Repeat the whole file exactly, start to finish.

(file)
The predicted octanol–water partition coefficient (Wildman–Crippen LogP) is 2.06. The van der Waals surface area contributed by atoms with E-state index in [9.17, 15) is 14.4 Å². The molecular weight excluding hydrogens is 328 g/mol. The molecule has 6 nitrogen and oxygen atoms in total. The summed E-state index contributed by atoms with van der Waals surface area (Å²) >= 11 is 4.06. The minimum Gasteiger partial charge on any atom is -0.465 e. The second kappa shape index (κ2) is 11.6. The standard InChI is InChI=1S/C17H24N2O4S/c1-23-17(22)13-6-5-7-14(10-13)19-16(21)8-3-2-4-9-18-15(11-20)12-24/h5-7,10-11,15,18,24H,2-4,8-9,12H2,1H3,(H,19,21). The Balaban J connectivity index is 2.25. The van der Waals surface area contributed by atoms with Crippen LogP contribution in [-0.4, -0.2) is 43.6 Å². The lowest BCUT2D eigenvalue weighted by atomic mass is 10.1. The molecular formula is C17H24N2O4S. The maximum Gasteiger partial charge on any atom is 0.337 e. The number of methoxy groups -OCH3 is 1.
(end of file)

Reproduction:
The predicted octanol–water partition coefficient (Wildman–Crippen LogP) is 2.06. The van der Waals surface area contributed by atoms with E-state index in [9.17, 15) is 14.4 Å². The molecular weight excluding hydrogens is 328 g/mol. The molecule has 6 nitrogen and oxygen atoms in total. The summed E-state index contributed by atoms with van der Waals surface area (Å²) >= 11 is 4.06. The minimum Gasteiger partial charge on any atom is -0.465 e. The second kappa shape index (κ2) is 11.6. The standard InChI is InChI=1S/C17H24N2O4S/c1-23-17(22)13-6-5-7-14(10-13)19-16(21)8-3-2-4-9-18-15(11-20)12-24/h5-7,10-11,15,18,24H,2-4,8-9,12H2,1H3,(H,19,21). The Balaban J connectivity index is 2.25. The van der Waals surface area contributed by atoms with Crippen LogP contribution in [-0.4, -0.2) is 43.6 Å². The lowest BCUT2D eigenvalue weighted by atomic mass is 10.1. The molecular formula is C17H24N2O4S. The maximum Gasteiger partial charge on any atom is 0.337 e. The number of methoxy groups -OCH3 is 1.